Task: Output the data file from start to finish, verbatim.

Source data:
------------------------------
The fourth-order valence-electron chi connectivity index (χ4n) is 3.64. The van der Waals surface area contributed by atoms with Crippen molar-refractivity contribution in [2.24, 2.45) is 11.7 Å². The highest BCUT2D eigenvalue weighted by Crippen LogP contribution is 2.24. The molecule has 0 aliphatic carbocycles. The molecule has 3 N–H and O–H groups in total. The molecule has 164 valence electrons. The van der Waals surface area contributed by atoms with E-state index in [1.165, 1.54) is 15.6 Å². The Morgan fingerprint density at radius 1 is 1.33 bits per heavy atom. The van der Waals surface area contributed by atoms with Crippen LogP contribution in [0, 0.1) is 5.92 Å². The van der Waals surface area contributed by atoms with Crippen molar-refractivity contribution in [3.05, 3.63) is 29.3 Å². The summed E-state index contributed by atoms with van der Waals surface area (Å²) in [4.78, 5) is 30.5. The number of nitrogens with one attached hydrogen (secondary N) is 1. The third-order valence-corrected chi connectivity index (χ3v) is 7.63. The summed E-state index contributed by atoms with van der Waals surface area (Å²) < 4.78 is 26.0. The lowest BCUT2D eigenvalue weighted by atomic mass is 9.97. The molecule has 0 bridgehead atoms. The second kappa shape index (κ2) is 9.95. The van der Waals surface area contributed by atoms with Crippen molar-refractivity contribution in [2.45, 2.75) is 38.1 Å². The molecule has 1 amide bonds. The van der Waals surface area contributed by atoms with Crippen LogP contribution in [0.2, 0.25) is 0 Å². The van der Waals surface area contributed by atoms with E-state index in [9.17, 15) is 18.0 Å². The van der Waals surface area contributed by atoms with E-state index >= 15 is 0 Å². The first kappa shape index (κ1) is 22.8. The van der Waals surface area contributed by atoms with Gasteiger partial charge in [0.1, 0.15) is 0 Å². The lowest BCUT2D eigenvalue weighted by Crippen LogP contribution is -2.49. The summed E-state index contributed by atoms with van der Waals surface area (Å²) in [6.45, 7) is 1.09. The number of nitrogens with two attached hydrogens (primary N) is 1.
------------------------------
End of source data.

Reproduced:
The fourth-order valence-electron chi connectivity index (χ4n) is 3.64. The van der Waals surface area contributed by atoms with Crippen molar-refractivity contribution in [2.24, 2.45) is 11.7 Å². The highest BCUT2D eigenvalue weighted by Crippen LogP contribution is 2.24. The molecule has 0 aliphatic carbocycles. The molecule has 3 N–H and O–H groups in total. The molecule has 164 valence electrons. The van der Waals surface area contributed by atoms with E-state index in [1.165, 1.54) is 15.6 Å². The Morgan fingerprint density at radius 1 is 1.33 bits per heavy atom. The van der Waals surface area contributed by atoms with Crippen LogP contribution in [0, 0.1) is 5.92 Å². The van der Waals surface area contributed by atoms with Crippen molar-refractivity contribution in [3.05, 3.63) is 29.3 Å². The summed E-state index contributed by atoms with van der Waals surface area (Å²) in [4.78, 5) is 30.5. The number of nitrogens with one attached hydrogen (secondary N) is 1. The third-order valence-corrected chi connectivity index (χ3v) is 7.63. The summed E-state index contributed by atoms with van der Waals surface area (Å²) < 4.78 is 26.0. The lowest BCUT2D eigenvalue weighted by atomic mass is 9.97. The molecule has 0 bridgehead atoms. The second kappa shape index (κ2) is 9.95. The van der Waals surface area contributed by atoms with Crippen molar-refractivity contribution in [2.45, 2.75) is 38.1 Å². The molecule has 1 amide bonds. The van der Waals surface area contributed by atoms with Crippen LogP contribution in [0.2, 0.25) is 0 Å². The van der Waals surface area contributed by atoms with E-state index in [9.17, 15) is 18.0 Å². The van der Waals surface area contributed by atoms with E-state index >= 15 is 0 Å². The first kappa shape index (κ1) is 22.8. The van der Waals surface area contributed by atoms with Gasteiger partial charge in [0.1, 0.15) is 0 Å². The lowest BCUT2D eigenvalue weighted by Crippen LogP contribution is -2.49. The summed E-state index contributed by atoms with van der Waals surface area (Å²) in [6.45, 7) is 1.09. The number of nitrogens with two attached hydrogens (primary N) is 1.